Westpac redux. Gee, there has been a lot of rubbish written (and spoken about) in the media by business writers, analysts and economists about the Westpac rate rise. The cheer squads missed the point — and even underlined the bank’s greediness in forcing customers to pay for something that shareholders should really be paying for: the continuing safety of the bank. Westpac could have easily raised new capital (along with the $3.5 billion issue) by keeping dividends steady for the next year or so. The Australian Financial Review had a front-page story quoting Westpac CEO Brian Hartzer vowing to raise future dividends — which will presumably come from the higher mortgage rates (and any other rate lifted by the bank in the meantime). This was after the bank reported record earnings and struck a record dividend for 2014-15.

And then there was the cheer squad in the papers and the business commentariat who almost unanimously said the Westpac move would force the Reserve Bank to consider a rate cut in November (or early next year — whimps!) to offset the rise. The “why” was not really explained, just the assumption that the 0.20% would damage consumer confidence and cut spending. That’s a load of crap. Not one commentator has mentioned that, according to the RBA, just on half those with mortgages are repaying their home loans faster than they have to, i.e. their effective interest rates are set well above what they have to repay. The RBA reckons that mortgagees have around $90 billion in extra equity in their houses because of the higher repayments. A rise of 0.20% won’t impact them one bit. And by the way for investors it is the second increase from Westpac after the cost of investor loans was raised by 0.3% last month — so the increase for them is 0.5%.

Talk about double dipping by a cynical bank management with rip-off culture. And the investor increase was to pay for the higher capital needs for that type of loan. The higher capital costs are a continuing business cost, not a one-off. Will the CBA, NAB and ANZ join greedy Westpac? Here’s a chance for the oligopoly to shock us all by being competitive. — Glenn Dyer

Taxpayers to keep greedy banks alive. On top of the higher capital requirements demanded by APRA, the Reserve Bank has put in place a backstop for the entire financial system, centred on the 13 largest deposit-taking institutions. In the event of a markets freeze, the banks have to be able to access enough money to last 30 days of being shut off from the rest of the world — which happened during the GFC in late 2008 when the RBA kept the financial system, the banks and the economy alive with tens of billions of dollars of aid, directly and indirectly. Since then the RBA and APRA have devised a new system of support called the Committed Liquidity Facility (CLF) to support the financial system.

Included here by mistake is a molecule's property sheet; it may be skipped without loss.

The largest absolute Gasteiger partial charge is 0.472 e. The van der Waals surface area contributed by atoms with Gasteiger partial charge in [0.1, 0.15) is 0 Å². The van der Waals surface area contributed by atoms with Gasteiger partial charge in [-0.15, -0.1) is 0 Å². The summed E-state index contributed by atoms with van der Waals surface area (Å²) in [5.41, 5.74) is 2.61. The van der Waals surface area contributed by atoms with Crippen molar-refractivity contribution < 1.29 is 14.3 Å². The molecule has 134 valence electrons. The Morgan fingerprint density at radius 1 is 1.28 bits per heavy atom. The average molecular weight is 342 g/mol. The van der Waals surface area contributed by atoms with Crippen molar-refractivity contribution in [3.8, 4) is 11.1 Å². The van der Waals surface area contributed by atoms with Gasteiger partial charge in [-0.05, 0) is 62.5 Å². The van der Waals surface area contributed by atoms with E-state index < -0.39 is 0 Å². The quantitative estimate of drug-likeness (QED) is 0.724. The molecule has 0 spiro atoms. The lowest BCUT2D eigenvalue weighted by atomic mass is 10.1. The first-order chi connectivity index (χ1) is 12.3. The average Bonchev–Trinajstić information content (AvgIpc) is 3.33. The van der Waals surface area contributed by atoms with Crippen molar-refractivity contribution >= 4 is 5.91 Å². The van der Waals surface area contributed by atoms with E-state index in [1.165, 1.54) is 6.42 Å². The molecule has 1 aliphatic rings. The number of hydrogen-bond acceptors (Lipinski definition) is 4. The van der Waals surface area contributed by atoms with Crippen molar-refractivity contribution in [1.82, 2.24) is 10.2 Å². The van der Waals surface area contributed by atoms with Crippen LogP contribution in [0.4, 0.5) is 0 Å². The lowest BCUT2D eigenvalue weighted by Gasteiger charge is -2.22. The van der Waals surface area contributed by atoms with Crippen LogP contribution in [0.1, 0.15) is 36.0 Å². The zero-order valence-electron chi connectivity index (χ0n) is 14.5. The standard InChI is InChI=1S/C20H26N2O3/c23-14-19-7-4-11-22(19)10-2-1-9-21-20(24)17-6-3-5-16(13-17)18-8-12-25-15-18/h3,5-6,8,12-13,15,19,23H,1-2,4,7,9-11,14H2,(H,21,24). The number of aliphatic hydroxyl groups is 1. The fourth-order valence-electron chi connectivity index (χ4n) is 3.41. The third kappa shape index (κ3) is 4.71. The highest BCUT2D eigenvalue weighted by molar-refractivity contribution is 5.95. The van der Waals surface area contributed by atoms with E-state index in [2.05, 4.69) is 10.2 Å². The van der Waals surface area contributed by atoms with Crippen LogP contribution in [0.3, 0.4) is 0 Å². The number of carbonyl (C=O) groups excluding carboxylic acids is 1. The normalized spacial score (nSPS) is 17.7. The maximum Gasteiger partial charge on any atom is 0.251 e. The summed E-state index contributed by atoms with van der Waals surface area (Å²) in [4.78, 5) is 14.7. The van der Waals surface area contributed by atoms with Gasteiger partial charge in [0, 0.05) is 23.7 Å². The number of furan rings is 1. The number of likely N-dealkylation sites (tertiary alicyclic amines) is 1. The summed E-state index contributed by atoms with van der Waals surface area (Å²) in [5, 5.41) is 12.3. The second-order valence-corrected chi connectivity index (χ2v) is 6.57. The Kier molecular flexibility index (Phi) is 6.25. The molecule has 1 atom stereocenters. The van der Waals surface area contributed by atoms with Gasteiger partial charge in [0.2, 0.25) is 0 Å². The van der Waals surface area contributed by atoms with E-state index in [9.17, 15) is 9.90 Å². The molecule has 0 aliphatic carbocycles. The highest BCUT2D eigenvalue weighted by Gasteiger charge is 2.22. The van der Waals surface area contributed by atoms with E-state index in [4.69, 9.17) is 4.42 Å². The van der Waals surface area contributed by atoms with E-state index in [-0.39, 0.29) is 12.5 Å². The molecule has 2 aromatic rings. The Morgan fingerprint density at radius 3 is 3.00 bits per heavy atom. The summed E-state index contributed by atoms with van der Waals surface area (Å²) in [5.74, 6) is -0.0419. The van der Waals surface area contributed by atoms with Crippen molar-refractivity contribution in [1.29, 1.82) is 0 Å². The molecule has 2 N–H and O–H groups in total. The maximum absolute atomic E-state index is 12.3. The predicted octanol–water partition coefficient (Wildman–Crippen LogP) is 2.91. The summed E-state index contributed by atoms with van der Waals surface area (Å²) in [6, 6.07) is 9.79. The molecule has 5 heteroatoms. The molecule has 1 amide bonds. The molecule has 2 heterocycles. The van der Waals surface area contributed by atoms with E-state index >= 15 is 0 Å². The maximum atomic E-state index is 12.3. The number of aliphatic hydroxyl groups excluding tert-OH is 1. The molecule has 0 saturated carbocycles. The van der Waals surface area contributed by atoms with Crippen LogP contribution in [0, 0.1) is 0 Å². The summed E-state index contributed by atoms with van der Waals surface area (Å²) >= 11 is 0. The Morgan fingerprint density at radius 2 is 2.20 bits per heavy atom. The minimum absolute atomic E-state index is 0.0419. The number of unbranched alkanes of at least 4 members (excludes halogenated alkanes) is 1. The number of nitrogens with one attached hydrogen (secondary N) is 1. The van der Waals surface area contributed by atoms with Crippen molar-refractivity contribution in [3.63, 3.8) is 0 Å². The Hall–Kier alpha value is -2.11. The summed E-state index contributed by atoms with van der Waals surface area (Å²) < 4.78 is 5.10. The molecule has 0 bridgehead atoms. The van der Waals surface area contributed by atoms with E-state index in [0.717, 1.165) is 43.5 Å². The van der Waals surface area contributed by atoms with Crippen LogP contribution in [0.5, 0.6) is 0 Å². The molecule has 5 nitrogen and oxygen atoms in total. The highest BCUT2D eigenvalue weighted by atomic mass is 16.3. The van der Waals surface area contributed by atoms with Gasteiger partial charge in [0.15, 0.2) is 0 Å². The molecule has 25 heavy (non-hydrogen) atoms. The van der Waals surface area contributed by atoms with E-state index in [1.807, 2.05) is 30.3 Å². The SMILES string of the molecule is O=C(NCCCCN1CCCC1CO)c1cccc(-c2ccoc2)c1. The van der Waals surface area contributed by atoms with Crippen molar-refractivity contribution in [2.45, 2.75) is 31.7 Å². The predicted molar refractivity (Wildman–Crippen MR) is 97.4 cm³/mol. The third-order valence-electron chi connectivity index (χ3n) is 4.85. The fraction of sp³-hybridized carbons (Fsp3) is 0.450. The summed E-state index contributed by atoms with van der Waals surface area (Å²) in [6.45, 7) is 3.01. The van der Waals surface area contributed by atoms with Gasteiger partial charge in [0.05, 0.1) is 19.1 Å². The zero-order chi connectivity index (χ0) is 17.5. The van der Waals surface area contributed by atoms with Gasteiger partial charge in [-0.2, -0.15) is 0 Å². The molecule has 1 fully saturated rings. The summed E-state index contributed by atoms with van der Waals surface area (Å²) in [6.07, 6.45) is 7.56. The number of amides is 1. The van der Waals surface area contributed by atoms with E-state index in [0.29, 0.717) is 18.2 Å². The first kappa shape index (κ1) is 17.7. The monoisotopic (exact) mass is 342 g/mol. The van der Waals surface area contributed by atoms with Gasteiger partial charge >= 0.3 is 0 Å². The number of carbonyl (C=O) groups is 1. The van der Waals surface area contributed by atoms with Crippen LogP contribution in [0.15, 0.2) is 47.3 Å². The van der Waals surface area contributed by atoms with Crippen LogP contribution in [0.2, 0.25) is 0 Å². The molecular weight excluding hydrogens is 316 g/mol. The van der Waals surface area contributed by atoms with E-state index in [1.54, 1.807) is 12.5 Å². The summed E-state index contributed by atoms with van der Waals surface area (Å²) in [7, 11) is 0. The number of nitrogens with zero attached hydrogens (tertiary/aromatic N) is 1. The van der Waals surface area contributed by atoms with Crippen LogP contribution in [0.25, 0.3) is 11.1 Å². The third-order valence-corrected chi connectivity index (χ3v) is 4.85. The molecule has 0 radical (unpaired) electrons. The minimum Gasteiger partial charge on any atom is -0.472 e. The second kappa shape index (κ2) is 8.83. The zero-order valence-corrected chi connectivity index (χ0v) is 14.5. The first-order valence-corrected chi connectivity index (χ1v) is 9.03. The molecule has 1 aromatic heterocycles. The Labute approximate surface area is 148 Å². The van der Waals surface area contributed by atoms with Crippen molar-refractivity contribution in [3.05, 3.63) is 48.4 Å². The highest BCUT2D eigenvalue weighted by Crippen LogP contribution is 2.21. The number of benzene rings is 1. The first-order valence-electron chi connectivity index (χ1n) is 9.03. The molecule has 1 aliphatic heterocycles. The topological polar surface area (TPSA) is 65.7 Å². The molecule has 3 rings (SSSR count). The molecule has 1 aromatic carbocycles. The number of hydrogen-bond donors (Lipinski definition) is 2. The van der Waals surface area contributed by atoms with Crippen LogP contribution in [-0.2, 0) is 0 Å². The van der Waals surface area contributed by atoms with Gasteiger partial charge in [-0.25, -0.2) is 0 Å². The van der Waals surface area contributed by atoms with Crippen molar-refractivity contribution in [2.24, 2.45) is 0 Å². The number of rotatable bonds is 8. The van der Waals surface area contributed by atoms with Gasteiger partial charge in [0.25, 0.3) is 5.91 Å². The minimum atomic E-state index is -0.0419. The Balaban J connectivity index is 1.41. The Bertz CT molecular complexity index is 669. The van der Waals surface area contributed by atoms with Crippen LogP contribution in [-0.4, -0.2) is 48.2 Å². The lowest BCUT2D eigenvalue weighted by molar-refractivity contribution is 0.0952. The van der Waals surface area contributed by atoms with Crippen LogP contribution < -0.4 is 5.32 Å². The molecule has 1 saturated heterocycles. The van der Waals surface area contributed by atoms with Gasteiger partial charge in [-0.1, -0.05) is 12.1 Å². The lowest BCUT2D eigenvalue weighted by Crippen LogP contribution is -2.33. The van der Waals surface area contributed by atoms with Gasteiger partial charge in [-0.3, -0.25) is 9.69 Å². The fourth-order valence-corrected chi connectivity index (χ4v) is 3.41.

In a little-noticed letter released on October 6, APRA details the structure of the CLF, which will be required to meet total needs of $406 billion at the end of 2016 (that’s the amount of money the entire financial system expects would have to be repaid overseas in a 30-day period). The RBA reckons the banks have access to $195 billion in federal and state government debt (called “high quality liquid assets”). The RBA says that it will have to provide (create) a total of $242 billion in extra support (to meet that $406 billion outflow estimate) to the banks (that includes extra “buffer” funds to account for unexpected claims). This will keep the banks, the financial system and the wider economy alive in a new crisis. This is potential taxpayer money being offered to support the banks and the shareholders (who refuse to pay their part by accepting static or lower dividends for a while to help build banks capital reserves). Instead, the bank’s best customers — home loan holders and the taxpayer — will have to provide the support.

Thankfully, the RBA will charge the 13 biggest banks 0.15% a year for the CLF — which means $360 billion a year in revenue. Small comfort. And the banks will try to force customers to pay for that cost, even though it is keeping the banks, their customers, shareholders, managers and employees safe — not to mention the wider economy and the federal budget. Too Big To Fail is alive and well in Australia. — Glenn Dyer

Walmart’s shock. Mark October 14, 2015 as the day when the world’s biggest retailer was irrevocably changed by the digital disruption being driven by the likes of Amazon. Earlier this year we noted that Amazon’s market value had overtaken that of Walmart, despite the latter having close to half a trillion dollars a year in sales from the US and offshore markets (Canada, Mexico, the UK, China and others). Amazon’s sales are running at around 20% of Walmart, and yet it is now thought to be a better prospect for growth than the US and the world’s biggest retailer (Amazon was worth US$254 billion at the end of trading this morning, well ahead of Walmart’s US$192.5 billion). — Glenn Dyer

Peter Fray

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